This series will cover some of the most relevant sector specific-challenges arising from Brexit. Each edition will focus on one particular topic and highlight the current changes and opportunities in the energy and utilities sector. We have highlighted specific Brexit-related Energy topics in the previous posts of this series, which can be found here. Part 5 of the series will focus on the expected Brexit impact for State aid and the numerous EU initiatives in the field of energy infrastructure investments.

Background

European state aid law is – due to its direct applicability, its great economic importance and its considerable effects on the regulatory competence of the Member States – a particularly sensitive regulatory issue.

There have been significant investment gaps in the energy sector in the EU to overcome. For the reason that energy projects are often fragmented, small and customised they are likely to cause high transaction costs for lenders, a relatively high risk perception among investors and an unclear business case for companies. Therefore the EU has launched the European Fund for Strategic Investment (EFSI).

In particular, many UK energy projects are supported with EU funds by institutions such as EFSI and the European Investment Bank (EIB). EFSI is an initiative which has been created to help to overcome the current investment gap in the EU. It aims to make available more than EUR 500 billion by 2020. Jointly launched by the EIB Group and the European Commission, it is the central pillar of the Investment Plan for Europe, aiming to boost jobs and GDP, improving the lives of people across the UK. EIB financing (signed projects) in the UK came to a total of EUR 1.8 billion in 2017. The total investment of the EIB Group (the European Investment Bank and the European Investment Fund) in the UK in 2017 was EUR 2.1 billion.[1]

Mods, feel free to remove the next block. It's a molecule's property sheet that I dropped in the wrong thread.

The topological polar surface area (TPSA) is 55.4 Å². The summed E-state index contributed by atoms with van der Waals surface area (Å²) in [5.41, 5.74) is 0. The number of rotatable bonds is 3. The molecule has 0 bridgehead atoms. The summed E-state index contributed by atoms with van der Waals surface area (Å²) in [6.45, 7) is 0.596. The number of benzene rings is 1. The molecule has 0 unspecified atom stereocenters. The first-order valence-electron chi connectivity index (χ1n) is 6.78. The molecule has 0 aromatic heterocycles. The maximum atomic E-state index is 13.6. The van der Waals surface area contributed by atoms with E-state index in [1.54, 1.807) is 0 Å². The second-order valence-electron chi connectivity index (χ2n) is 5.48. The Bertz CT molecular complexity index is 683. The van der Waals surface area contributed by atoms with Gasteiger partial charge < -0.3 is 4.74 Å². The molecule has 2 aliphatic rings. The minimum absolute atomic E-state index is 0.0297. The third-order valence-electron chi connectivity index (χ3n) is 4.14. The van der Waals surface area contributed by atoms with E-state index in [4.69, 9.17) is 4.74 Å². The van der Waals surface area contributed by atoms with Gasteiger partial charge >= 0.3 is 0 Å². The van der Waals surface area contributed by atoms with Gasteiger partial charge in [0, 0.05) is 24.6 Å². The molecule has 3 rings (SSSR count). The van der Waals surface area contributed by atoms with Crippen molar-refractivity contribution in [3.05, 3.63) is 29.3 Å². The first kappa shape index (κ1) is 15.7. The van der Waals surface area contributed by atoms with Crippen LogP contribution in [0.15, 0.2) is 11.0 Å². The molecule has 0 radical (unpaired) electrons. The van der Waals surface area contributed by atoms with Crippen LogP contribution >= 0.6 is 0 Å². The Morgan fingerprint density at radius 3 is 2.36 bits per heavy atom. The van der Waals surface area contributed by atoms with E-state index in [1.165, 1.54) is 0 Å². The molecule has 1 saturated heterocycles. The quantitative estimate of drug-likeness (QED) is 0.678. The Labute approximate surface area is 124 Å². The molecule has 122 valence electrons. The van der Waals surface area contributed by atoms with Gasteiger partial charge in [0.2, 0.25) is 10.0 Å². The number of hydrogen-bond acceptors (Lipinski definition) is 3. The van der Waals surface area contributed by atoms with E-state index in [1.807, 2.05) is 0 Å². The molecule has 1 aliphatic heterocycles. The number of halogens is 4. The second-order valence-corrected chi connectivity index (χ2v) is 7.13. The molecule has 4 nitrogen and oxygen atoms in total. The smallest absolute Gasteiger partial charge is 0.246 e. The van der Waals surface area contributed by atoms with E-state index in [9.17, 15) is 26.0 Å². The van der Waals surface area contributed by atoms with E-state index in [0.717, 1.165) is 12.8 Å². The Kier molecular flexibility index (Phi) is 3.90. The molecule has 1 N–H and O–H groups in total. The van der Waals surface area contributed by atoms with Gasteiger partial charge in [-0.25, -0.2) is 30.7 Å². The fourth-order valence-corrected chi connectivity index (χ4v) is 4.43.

As already outlined in Part 2 of the series, there are currently a substantial number of UK energy infrastructure plans listed for financial support as a Project of Common Interest (PCI). As we already know PCI`s benefit from accelerated procedure and access to financial support from the EU.

Why does it matter?

The UK position on State aid post-Brexit has been published on August 20, 2018. Shortly later guidance on state aid in case of a hard Brexit in March 2019 has been published. Although it states that “Negotiations are progressing well and both we and the EU continue to work hard to seek a positive deal.” the guidance identifies the duty of a responsible UK government to prepare for all eventualities, including ‘no deal’, until one be certain of the outcome of those negotiations. They are supposed to give guidance how to prepare for Brexit if there is no deal with the EU.

It is planned to establish a full UK-wide subsidy control framework based on transposing the existing EU State aid rules, with a single independent UK body for enforcement and supervision. It is expected that the existing UK competition authority, the Competition and Markets Authority (CMA), will take over this task.

This might let some complications arise. Therefore, the first step must be to bring the implementation of such a regulation into line with parliamentary sovereignty, the principles of judicial control and political realities. This alone requires considerable effort. Reconciling the conflicting national and international interests and the different types of support and funding such as EIB and EFSI financing or projects under the PCI-Programme will represent a milestone in the history of British State aid law.

Another particular problem from European and British perspective could be that a national governmental authority, the CMA, will assume the functions of a supranational authority. The main advantage of the European Commission has been to investigate and enforce the aid system outside the influence or direct control of any member states government. Transferring this control function to a national government authority not only opens the door to direct abuse, but also contradicts the fundamental market principles of the EU and the purpose of the initiatives for investment in energy infrastructure. EU has doubts whether a swift State aid landscape can be created.